While the school holidays are giving ticket sales a modest uplift, the crisis for Australian cinemas shows no signs of abating, at least until Boxing Day.
The decision by MGM, Universal and James Bond producers Michael G Wilson and Barbara Broccoli to shift the global release of No Time to Die from November to April 2021 is the latest blow to product-starved exhibitors.
The fourth quarter schedule looks threadbare after Disney decided to premiere Pixar’s Soul on Disney+ on December 25 and moved Kenneth Branagh’s Death on the Nile to January 7 and Marvel’s Black Widow to April. Meanwhile Warner Bros. booted Denis Villeneuve’s Dune reboot to October 2021.
“The current situation seems absolutely catastrophic for exhibitors right now,” says Hayden Orpheum Picture Palace GM Alex Temesvari, whose top title last weekend was David Attenborough: A Life on our Planet.
“While it’s easy to understand on a case by case basis why major tentpoles would be getting pushed to next year, the brutal reality is that there will be far fewer cinemas left standing worldwide to show this product when it finally releases.
“JobKeeper cutbacks and the ongoing fixed costs associated with operating cinemas makes it extremely challenging, if not near impossible, when there is no major new content on the horizon.
“The current release schedule until Boxing Day is simply not going to cut it if we are expected to survive into the new year.”
Cinemas in NSW are now allowed to increase seating capacities to 50 per cent but exhibitors say that makes no difference when there is so little fresh product.
Independent Cinemas Australia president Scott Seddon describes delaying the Cary Joji Fukunaga-directed Bond film as a significant issue in the recovery of the Australian industry.
Seddon regards Warner Bros’ decision to release Chris Nolan’s Tenet territory-by-territory as a reasonable result and urges the other Hollywood studios to follow Warner’s lead, observing: “Picking one release date for the whole planet is not going to be practical for at least another year or so.”
Wallis Cinema’s senior advisor Bob Parr says: “It is a disaster with a sparsity of big films this side of Christmas. I am sure some sites will close until December.”
On a brighter note, Hoyts CEO Damian Keogh says: “It will be fairly lean in terms of releases until mid-December. Despite the fact Melbourne is closed, cinema admissions have been steadily climbing in other states – even with the lack of new release product.
“The issue is that the virus numbers in the US and Europe are making studios reluctant to release new movies. At this stage our best hope is that the big Boxing Day titles do not move.”
The Boxing Day line-up is headed by WB’s Patty Jenkins-directed Wonder Woman 1984, Universal/DreamWorks Animation’s The Croods: A New Age and Sony Pictures’ Peter Rabbit 2.
Village Cinemas national programming manager Geoff Chard sees one positive in postponing multiple films to next year, opining, “That will strengthen 2021 with so many major blockbusters now scheduled to release.”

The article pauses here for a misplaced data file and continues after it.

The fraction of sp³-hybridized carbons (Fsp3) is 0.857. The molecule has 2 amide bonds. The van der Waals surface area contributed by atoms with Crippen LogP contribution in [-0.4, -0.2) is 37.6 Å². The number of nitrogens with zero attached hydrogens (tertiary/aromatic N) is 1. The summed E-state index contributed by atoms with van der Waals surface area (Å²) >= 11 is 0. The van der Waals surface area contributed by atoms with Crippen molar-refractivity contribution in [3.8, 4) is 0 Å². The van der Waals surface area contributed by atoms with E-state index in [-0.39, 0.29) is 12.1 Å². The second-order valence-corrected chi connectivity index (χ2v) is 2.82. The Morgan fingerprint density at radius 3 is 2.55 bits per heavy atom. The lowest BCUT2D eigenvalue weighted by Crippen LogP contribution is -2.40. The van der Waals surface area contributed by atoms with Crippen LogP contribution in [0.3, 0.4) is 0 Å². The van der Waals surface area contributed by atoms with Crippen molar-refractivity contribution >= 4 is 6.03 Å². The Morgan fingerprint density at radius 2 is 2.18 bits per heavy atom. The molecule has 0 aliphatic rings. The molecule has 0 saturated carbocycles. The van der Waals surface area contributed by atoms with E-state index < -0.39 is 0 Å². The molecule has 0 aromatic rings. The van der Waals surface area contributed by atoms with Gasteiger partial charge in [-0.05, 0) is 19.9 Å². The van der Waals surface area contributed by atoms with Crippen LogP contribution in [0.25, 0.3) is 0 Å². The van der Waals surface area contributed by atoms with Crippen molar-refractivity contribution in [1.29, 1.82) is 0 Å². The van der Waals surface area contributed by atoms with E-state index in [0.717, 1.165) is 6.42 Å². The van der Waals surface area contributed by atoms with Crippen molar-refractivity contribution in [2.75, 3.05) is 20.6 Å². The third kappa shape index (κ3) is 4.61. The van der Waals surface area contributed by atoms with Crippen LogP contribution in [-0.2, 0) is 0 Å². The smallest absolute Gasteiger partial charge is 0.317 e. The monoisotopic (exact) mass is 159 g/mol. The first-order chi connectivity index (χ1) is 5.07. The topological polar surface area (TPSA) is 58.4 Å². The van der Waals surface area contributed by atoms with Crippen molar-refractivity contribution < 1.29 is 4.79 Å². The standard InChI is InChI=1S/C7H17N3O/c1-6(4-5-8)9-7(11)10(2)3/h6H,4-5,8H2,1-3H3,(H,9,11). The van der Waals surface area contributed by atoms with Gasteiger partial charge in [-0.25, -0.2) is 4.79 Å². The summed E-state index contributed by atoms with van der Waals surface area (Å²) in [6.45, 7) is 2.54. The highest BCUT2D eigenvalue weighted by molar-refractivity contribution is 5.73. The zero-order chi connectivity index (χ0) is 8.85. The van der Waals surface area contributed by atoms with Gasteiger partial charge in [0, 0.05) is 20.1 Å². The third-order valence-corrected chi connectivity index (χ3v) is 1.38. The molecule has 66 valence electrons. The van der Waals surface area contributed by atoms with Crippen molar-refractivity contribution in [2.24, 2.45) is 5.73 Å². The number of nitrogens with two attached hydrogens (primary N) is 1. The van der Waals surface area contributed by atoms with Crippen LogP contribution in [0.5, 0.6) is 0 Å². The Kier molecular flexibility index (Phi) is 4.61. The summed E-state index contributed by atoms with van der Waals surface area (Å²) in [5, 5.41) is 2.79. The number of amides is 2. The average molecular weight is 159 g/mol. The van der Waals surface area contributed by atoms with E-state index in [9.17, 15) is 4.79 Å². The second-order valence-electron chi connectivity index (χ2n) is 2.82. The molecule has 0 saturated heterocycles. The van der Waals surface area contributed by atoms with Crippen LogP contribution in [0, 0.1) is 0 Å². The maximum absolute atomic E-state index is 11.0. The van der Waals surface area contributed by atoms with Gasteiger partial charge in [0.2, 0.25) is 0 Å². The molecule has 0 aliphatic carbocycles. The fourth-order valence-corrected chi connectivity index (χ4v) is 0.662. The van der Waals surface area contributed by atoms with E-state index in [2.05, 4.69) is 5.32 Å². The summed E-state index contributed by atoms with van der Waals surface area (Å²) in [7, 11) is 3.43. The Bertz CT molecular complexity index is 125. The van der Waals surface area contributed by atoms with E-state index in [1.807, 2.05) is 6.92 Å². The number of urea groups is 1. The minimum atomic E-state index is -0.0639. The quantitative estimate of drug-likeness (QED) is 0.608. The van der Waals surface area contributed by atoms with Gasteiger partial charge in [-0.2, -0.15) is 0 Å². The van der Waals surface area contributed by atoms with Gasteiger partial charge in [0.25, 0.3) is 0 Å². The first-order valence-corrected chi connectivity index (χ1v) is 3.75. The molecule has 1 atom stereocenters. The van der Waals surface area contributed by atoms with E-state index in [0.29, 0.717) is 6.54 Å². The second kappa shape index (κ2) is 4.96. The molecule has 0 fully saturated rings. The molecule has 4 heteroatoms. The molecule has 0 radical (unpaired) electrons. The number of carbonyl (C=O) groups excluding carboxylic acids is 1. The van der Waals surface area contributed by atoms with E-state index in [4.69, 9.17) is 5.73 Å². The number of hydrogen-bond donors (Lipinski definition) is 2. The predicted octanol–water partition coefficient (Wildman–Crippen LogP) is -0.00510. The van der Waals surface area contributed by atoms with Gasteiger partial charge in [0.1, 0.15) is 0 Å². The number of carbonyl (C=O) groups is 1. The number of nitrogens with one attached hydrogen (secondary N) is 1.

Temesvari called on distributors to schedule Australian films in November/December to capitalise on the lack of Hollywood titles and to do more re-issues like the Star Wars franchise.
Numero reported the top 20 titles generated $4.1 million from Thursday-Sunday, up 13 per cent on the previous frame, and $5.1 million including the Monday Labour Day holiday.
Roadshow’s horror/thriller Antebellum, a Premium VOD release in the US, had a mediocre debut while Chinese CGI-animated fantasy-adventure Jiang Ziya: Legend Of Deification launched impressively.
Universal/DreamWorks Animation’s comedy Trolls World Tour was No 1 again, drawing $1.3 million in its third outing including Monday, lifting the total to $5.1 million.
‘Jiang Ziya: Legend Of Deification.’
WB’s Tenet ascended to $10.8 million after scoring $654,000 in its sixth. In US dollars the spy thriller has collected a sub-par $45.1 million in the US but a creditable $306.7 million globally.
China leads the way with $65.5 million followed by the UK’s $20.9 million, France’s $20.5 million, Germany’s $16.1 million and Japan’s $15.9 million.
Studiocanal’s The Secret Garden, the fourth adaptation of the Frances Hodgson Burnett novel, advanced to $1.8 million after earning $556,000 in its third.
Janelle Monáe plays the dual roles of Eden, an abused slave on a pre-Civil War era plantation, and Veronica, a renowned and whip-smart academic and author in the current day, in Antebellum.
Co-starring Eric Lange, Jena Malone, Jack Huston, Kiersey Clemons, Gabourey Sidibe and Marque Richardson, the movie from first-time writers/directors Gerard Bush and Christopher Renz collected $437,000 on 175 screens.
Released straight to digital in the US, WB’s Cats & Dogs 3: Paws Unite! has fetched $832,000 after bagging $303,000 in its second.
China Lion Film’s Jiang Ziya: Legend Of Deification rang up $267,000 on just 36 screens, a healthy PSA of $7,411. Directed by Teng Cheng and Wei Li, the plot follows a celestial army commander who must vanquish a demon threatening the existence of the mortal realm.
After learning the creature’s fate is tied to that of a young girl, Jiang disobeys heaven’s edict and spares the demon, resulting in his banishment. Ten years later, he is given one more chance to complete the task. In its home market the film has racked up $US130.4 million in four days.
Roadshow’s After We Collided wooed $241,000 in its fourth, so the Roger Kumble-directed romantic drama has banked $2.7 million, eclipsing the original’s $2.16 lifetime total.
Paramount’s Paw Patrol: Jet to the Rescue has $1.2 million after adding $223,000 in its fourth while Madman Entertainment’s Astro Kid nabbed $164,000 in its third and $437,000 thus far.